Swiderek expresses her concern about letting the censors win. Censorship at one school might lead to a ripple effect. Perhaps Swiderek is a fortune teller, because this is exactly what happened after the restriction of The Golden Compass at Halton. However, subsequent challenges were not successful.

Last time I blogged about my definition of censorship, I took a more neutral approach due to sympathizing with parents wanting to protect their small children. Now, I would side against these censors due to the effect banning books has on all the students. Swiderek brings up an incidence where she removed a book from her curriculum because she felt the class was not mature enough to handle the subject matter. While my position has definitely shifted, this makes things even more complicated. I would say censorship in this context might be a positive thing, since the content of the book would cause a distraction to students learning. It is strange to see a person so passionate about preventing censorship, censor herself. All in all, I side with the situations that provide students with the best space to learn and grow, which in some rare cases might involve censorship. It will be interesting to see if my view shifts again throughout this course.

Work cited

Swiderek, Bobbi. “Censorship.” Journal of Adolescent & Adult Literacy, vol. 39 no. 7, April 1996, pp. 592-594.


Progress Report #3

When this course first began, I was feeling a bit overwhelmed by the idea of creating a website. So many questions buzzed around my head: How would I acquire the content for my site? What kind of software do I need to download? How would I be able to finish it in just one semester? To my surprise, this process has been rather smooth sailing. Within the past few weeks, significant progress has been made on the SUNY Geneseo project website. I am excited to share my work with you!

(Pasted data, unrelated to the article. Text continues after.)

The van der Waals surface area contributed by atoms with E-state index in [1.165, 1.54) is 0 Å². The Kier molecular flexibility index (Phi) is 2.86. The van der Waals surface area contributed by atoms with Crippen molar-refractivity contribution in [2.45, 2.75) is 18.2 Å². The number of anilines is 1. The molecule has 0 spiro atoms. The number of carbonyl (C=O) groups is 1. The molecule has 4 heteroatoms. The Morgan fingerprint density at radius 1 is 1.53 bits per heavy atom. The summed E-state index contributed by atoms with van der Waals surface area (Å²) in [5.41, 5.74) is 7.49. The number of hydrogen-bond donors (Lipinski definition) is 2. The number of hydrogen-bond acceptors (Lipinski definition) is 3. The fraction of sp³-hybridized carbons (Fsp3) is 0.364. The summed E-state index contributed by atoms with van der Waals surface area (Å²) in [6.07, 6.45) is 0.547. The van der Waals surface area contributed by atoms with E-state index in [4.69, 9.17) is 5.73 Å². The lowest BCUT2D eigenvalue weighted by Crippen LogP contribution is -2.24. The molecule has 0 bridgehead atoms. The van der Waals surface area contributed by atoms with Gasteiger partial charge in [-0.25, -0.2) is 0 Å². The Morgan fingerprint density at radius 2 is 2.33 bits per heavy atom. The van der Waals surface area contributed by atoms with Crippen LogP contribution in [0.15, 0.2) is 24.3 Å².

Although incomplete, the website homepage has a fun interactive music clip from The Golden Compass movie soundtrack. After some trial and error in last weeks class, it is finally working. Additionally, the website navigation has been updated. I have designed it around the five W words: who, what, when, where, and why. Underneath these headings, there are dropdown menus with smaller subcategories. I felt this was a good way to keep things organized.

Website Homepage

I have dedicated most of my time recently to finishing up the pages about Halton Catholic School Board. I created three additional pages, one for each important document I received: (1) the selection of materials form, (2) the committee report, and (3) the school board minutes. Each page contains a short summary of the document, as well as a PDF file embedded into the page. For the majority of viewers, I anticipate the summary will be sufficient, but perhaps some would like to read the primary sources themselves. By providing both, the audience will get to choose their own learning experience.